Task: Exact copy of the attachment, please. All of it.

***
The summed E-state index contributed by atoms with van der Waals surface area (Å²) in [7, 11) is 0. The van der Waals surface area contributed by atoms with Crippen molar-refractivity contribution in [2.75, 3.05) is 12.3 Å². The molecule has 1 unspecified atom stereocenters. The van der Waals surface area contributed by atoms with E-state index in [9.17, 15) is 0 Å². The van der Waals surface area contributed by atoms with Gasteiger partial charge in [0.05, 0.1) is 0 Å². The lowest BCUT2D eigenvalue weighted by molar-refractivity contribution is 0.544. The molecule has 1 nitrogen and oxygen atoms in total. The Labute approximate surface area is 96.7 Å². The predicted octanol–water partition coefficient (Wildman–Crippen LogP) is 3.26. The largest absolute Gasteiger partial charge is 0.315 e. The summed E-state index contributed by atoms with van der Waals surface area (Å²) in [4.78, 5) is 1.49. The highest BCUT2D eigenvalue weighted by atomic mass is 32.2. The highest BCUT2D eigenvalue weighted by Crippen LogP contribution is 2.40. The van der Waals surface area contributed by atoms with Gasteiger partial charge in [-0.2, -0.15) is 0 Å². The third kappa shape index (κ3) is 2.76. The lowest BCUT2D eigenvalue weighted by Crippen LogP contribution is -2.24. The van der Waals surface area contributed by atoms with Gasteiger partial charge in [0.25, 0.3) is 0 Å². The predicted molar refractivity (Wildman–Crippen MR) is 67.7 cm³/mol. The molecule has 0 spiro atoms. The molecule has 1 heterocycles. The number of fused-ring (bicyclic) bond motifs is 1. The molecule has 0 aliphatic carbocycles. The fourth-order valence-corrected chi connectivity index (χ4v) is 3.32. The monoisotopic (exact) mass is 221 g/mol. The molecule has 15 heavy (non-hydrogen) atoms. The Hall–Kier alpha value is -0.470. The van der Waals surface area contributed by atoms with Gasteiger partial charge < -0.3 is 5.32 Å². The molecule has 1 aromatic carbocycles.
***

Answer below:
The summed E-state index contributed by atoms with van der Waals surface area (Å²) in [7, 11) is 0. The van der Waals surface area contributed by atoms with Crippen molar-refractivity contribution in [2.75, 3.05) is 12.3 Å². The molecule has 1 unspecified atom stereocenters. The van der Waals surface area contributed by atoms with E-state index in [9.17, 15) is 0 Å². The van der Waals surface area contributed by atoms with Gasteiger partial charge in [0.05, 0.1) is 0 Å². The lowest BCUT2D eigenvalue weighted by molar-refractivity contribution is 0.544. The molecule has 1 nitrogen and oxygen atoms in total. The Labute approximate surface area is 96.7 Å². The predicted octanol–water partition coefficient (Wildman–Crippen LogP) is 3.26. The largest absolute Gasteiger partial charge is 0.315 e. The summed E-state index contributed by atoms with van der Waals surface area (Å²) in [4.78, 5) is 1.49. The highest BCUT2D eigenvalue weighted by atomic mass is 32.2. The highest BCUT2D eigenvalue weighted by Crippen LogP contribution is 2.40. The van der Waals surface area contributed by atoms with Gasteiger partial charge in [-0.2, -0.15) is 0 Å². The third kappa shape index (κ3) is 2.76. The lowest BCUT2D eigenvalue weighted by Crippen LogP contribution is -2.24. The van der Waals surface area contributed by atoms with Gasteiger partial charge in [0.25, 0.3) is 0 Å². The predicted molar refractivity (Wildman–Crippen MR) is 67.7 cm³/mol. The molecule has 0 spiro atoms. The molecule has 1 heterocycles. The number of fused-ring (bicyclic) bond motifs is 1. The molecule has 0 aliphatic carbocycles. The fourth-order valence-corrected chi connectivity index (χ4v) is 3.32. The monoisotopic (exact) mass is 221 g/mol. The molecule has 15 heavy (non-hydrogen) atoms. The Hall–Kier alpha value is -0.470. The van der Waals surface area contributed by atoms with Gasteiger partial charge < -0.3 is 5.32 Å². The molecule has 1 aromatic carbocycles.